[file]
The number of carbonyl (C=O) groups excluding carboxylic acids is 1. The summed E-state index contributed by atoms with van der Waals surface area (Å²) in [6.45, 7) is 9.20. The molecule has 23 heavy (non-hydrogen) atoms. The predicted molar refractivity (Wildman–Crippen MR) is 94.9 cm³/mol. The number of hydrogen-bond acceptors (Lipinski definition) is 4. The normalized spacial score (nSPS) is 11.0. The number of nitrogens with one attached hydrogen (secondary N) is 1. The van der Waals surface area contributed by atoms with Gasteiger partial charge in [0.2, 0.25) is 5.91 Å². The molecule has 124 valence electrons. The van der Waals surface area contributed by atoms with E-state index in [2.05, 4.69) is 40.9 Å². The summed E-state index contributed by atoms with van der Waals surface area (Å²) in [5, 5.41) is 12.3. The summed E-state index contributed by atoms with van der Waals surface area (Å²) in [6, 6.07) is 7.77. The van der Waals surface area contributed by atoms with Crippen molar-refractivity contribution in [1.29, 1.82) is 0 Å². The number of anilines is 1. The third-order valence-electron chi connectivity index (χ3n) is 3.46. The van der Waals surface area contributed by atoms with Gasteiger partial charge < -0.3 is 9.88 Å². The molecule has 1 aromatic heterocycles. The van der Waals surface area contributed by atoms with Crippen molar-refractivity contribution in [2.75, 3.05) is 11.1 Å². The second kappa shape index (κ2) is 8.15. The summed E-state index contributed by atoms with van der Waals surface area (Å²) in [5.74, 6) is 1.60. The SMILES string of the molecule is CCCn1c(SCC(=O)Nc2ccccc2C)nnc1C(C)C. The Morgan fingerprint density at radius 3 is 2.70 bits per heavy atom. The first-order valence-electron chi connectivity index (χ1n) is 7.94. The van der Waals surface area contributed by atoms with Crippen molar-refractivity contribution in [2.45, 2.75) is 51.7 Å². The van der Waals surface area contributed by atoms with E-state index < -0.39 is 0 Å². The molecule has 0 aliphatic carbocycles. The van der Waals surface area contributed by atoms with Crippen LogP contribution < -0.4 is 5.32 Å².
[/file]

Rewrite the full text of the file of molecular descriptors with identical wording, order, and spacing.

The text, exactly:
The number of carbonyl (C=O) groups excluding carboxylic acids is 1. The summed E-state index contributed by atoms with van der Waals surface area (Å²) in [6.45, 7) is 9.20. The molecule has 23 heavy (non-hydrogen) atoms. The predicted molar refractivity (Wildman–Crippen MR) is 94.9 cm³/mol. The number of hydrogen-bond acceptors (Lipinski definition) is 4. The normalized spacial score (nSPS) is 11.0. The number of nitrogens with one attached hydrogen (secondary N) is 1. The van der Waals surface area contributed by atoms with Gasteiger partial charge in [0.2, 0.25) is 5.91 Å². The molecule has 124 valence electrons. The van der Waals surface area contributed by atoms with E-state index in [2.05, 4.69) is 40.9 Å². The summed E-state index contributed by atoms with van der Waals surface area (Å²) in [5, 5.41) is 12.3. The summed E-state index contributed by atoms with van der Waals surface area (Å²) in [6, 6.07) is 7.77. The van der Waals surface area contributed by atoms with Crippen molar-refractivity contribution in [1.29, 1.82) is 0 Å². The number of anilines is 1. The third-order valence-electron chi connectivity index (χ3n) is 3.46. The van der Waals surface area contributed by atoms with Gasteiger partial charge < -0.3 is 9.88 Å². The molecule has 1 aromatic heterocycles. The van der Waals surface area contributed by atoms with Crippen molar-refractivity contribution in [2.75, 3.05) is 11.1 Å². The second kappa shape index (κ2) is 8.15. The summed E-state index contributed by atoms with van der Waals surface area (Å²) in [5.74, 6) is 1.60. The SMILES string of the molecule is CCCn1c(SCC(=O)Nc2ccccc2C)nnc1C(C)C. The Morgan fingerprint density at radius 3 is 2.70 bits per heavy atom. The first-order valence-electron chi connectivity index (χ1n) is 7.94. The van der Waals surface area contributed by atoms with Crippen molar-refractivity contribution in [2.45, 2.75) is 51.7 Å². The van der Waals surface area contributed by atoms with E-state index < -0.39 is 0 Å². The molecule has 0 aliphatic carbocycles. The van der Waals surface area contributed by atoms with Crippen LogP contribution < -0.4 is 5.32 Å².